And you shall not do any work on that very day, for it is a Day of Atonement,
to make atonement for you before the LORD your God. Leviticus 23:28
I came home and told my wife, “I think God is telling me not to work.”
“If he’s telling you not to work, you had better listen.”
For the next year, one day a week, I decided to do no work. Not to touch it. Almost immediately, I expanded the definition of work to include any life giving activity. One day a week, I did zero work. No computer. No calendar. No people. Nothing. The only thing I did was spend time with God and come home to serve my family. I fasted on those days. No food. No exercise. No entertainment. No TV. No hobbies.
The surprising discovery was this: Of all the things from which I abstained, work was the hardest thing to drop. Not doing work was by far the most difficult discipline. Harder than not eating. Harder than not playing. The discovery was particularly noteworthy because I have always been by nature someone who enjoys play a good deal more than work. One of my highest values is leisure. Why was it than that when told I mustn’t work, I squirmed and fidgeted. How’d I become that guy who at every opportunity was all about frenetic activity?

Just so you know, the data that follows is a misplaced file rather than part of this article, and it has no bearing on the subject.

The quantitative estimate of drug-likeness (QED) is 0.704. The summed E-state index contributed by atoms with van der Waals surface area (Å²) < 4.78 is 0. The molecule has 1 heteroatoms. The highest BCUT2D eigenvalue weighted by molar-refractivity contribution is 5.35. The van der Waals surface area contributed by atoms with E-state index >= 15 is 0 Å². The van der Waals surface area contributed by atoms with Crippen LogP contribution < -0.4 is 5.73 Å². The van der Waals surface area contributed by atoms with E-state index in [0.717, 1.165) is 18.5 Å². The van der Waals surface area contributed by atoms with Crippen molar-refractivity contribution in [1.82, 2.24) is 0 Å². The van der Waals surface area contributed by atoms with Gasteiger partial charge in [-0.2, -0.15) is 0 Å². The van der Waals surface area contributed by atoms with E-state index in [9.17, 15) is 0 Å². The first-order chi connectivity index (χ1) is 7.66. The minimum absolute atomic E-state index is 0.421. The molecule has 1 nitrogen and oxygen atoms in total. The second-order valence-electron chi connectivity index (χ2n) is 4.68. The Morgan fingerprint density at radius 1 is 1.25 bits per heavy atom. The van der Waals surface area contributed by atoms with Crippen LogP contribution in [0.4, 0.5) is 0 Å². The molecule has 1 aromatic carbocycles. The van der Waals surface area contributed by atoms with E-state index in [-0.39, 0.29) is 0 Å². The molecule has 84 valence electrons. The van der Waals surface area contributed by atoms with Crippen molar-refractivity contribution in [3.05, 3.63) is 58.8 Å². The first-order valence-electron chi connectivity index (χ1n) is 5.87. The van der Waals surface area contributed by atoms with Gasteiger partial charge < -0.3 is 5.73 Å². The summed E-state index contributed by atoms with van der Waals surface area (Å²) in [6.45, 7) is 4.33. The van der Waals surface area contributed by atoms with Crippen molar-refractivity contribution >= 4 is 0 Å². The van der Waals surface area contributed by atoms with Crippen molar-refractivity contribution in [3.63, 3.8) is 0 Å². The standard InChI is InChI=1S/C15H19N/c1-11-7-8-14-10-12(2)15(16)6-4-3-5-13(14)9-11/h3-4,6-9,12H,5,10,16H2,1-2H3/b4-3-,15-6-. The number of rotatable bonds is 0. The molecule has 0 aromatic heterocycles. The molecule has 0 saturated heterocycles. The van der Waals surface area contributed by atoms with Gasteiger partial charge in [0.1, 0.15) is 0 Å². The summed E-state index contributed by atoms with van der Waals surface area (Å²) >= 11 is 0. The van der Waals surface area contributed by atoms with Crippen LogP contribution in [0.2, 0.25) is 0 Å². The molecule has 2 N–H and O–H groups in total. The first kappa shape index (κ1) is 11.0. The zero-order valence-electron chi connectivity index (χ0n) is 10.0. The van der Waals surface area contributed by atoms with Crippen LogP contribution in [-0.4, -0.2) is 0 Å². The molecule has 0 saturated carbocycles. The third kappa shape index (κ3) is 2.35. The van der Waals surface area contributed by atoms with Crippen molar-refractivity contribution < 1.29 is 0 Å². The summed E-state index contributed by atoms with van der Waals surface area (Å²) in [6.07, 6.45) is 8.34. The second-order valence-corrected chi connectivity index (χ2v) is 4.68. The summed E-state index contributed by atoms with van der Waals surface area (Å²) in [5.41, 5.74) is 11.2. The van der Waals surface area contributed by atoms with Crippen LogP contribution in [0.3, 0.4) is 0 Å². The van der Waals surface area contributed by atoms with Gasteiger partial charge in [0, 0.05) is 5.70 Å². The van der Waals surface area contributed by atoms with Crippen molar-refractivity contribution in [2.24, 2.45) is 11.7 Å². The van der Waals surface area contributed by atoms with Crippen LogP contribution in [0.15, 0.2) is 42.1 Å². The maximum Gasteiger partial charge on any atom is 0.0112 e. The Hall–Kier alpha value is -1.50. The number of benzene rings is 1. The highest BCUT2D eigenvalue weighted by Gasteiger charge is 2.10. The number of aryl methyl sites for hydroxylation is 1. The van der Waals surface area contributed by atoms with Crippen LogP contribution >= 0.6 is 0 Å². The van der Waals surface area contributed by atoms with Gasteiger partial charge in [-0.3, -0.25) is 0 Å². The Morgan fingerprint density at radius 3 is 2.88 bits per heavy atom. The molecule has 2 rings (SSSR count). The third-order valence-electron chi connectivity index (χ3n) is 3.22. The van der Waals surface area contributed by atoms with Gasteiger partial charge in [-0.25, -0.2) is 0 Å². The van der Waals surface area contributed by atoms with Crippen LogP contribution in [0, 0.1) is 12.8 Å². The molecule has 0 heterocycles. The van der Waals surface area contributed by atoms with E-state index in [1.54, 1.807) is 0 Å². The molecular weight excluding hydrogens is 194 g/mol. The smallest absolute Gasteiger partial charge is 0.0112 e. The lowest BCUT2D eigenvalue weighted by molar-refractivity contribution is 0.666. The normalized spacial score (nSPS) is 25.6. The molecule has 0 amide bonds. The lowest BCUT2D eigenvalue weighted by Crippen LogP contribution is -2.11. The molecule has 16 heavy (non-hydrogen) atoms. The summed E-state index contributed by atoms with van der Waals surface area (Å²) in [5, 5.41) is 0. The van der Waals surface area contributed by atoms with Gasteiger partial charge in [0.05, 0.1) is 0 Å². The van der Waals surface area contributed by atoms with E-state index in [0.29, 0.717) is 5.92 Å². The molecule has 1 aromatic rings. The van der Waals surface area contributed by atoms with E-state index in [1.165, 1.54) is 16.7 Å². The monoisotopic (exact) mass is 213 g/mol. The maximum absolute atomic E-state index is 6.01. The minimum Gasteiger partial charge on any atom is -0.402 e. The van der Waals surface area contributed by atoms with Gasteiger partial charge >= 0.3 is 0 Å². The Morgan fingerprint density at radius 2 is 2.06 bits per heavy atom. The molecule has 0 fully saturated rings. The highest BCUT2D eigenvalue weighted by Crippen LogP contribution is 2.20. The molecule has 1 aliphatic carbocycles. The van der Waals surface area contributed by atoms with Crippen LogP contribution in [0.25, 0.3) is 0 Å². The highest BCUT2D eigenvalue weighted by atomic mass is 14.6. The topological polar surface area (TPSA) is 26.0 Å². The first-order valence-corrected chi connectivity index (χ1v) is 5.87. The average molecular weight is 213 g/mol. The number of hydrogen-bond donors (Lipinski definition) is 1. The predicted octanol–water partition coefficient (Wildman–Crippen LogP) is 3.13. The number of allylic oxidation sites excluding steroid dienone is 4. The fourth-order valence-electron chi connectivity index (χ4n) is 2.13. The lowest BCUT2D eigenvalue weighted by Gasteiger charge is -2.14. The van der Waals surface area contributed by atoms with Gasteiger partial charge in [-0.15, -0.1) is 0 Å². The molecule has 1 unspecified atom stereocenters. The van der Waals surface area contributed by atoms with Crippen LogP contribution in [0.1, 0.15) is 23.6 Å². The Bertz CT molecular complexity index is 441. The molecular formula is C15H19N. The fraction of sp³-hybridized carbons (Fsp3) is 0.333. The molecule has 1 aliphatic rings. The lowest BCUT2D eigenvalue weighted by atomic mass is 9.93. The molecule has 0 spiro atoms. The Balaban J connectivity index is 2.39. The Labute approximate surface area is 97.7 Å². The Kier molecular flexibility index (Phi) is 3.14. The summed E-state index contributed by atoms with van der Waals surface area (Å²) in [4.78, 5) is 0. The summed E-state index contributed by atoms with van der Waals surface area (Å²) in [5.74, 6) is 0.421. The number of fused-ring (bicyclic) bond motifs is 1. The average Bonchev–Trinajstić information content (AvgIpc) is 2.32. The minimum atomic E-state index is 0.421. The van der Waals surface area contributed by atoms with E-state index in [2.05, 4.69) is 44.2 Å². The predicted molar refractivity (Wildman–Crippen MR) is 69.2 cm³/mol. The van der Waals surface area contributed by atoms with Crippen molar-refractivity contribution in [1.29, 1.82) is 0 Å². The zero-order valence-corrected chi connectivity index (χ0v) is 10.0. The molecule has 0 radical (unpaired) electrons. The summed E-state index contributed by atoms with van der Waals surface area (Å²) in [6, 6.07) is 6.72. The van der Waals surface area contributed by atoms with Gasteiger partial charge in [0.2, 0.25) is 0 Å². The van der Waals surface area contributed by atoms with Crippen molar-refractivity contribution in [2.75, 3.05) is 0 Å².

March 22nd, 2016 § 2 Comments
It didn’t go as I had hoped. It rarely has since he’s become a teenager. A discussion turned into a fight, and then anger and disbelief. Before it was over, I was chasing him up the stairs, yelling the stupid question, “Who do you think you’re talking to?”
The next day, I was with a trusted friend. THANK GOD for trusted friends. This friend happens to be a licensed marriage and family therapist. THANK GOD for marriage and family therapist. He hears me out and then says, “Sounds to me a lot like a thinker vs feeler thing.” Now, I have a cursory knowledge of Myers-Briggs psychological type indicator, but not much beyond what the letters represent.
Okay, what do you mean?
As my friend began to explain it to me, it was like someone calmly lighting a candle in a room darkened by hopelessness.
The gist of it went like this: A thinker – that would be me – processes the world through the mind. Things have to be explainable, reason must govern decisions. Conversely, a feeler processes reality primarily through their feelings. How one feels is a prominent, reliable source of motivation. To a thinker, a feeler sounds … frankly, a feeler sounds dumb. To a feeler, a thinker sounds narrow and overbearing. And here’s the kicker, they both believe they are right.
No, wait, here’s the real kicker: In many cases, they both have reasonable cause to believe that they are right … because, because there may not be a right. Crazy, right?